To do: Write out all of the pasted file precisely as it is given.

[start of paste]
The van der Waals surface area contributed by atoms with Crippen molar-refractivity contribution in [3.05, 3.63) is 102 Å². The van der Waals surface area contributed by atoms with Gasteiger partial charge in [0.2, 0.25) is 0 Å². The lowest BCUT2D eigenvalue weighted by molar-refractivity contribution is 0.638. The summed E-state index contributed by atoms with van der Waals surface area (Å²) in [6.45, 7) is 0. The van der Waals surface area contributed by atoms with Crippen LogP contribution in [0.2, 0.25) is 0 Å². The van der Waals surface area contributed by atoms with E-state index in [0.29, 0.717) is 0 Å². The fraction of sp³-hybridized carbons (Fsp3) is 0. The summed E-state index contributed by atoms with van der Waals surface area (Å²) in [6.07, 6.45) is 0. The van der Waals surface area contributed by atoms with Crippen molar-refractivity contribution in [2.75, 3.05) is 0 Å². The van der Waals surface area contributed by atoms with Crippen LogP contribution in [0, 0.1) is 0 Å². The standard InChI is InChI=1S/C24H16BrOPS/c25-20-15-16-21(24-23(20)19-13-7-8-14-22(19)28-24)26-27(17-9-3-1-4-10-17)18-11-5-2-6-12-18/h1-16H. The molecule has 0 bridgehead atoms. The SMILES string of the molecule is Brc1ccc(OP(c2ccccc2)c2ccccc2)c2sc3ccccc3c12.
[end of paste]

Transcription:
The van der Waals surface area contributed by atoms with Crippen molar-refractivity contribution in [3.05, 3.63) is 102 Å². The van der Waals surface area contributed by atoms with Gasteiger partial charge in [0.2, 0.25) is 0 Å². The lowest BCUT2D eigenvalue weighted by molar-refractivity contribution is 0.638. The summed E-state index contributed by atoms with van der Waals surface area (Å²) in [6.45, 7) is 0. The van der Waals surface area contributed by atoms with Crippen LogP contribution in [0.2, 0.25) is 0 Å². The van der Waals surface area contributed by atoms with E-state index in [0.29, 0.717) is 0 Å². The fraction of sp³-hybridized carbons (Fsp3) is 0. The summed E-state index contributed by atoms with van der Waals surface area (Å²) in [6.07, 6.45) is 0. The van der Waals surface area contributed by atoms with Crippen molar-refractivity contribution in [2.75, 3.05) is 0 Å². The van der Waals surface area contributed by atoms with Crippen LogP contribution in [0, 0.1) is 0 Å². The standard InChI is InChI=1S/C24H16BrOPS/c25-20-15-16-21(24-23(20)19-13-7-8-14-22(19)28-24)26-27(17-9-3-1-4-10-17)18-11-5-2-6-12-18/h1-16H. The molecule has 0 bridgehead atoms. The SMILES string of the molecule is Brc1ccc(OP(c2ccccc2)c2ccccc2)c2sc3ccccc3c12.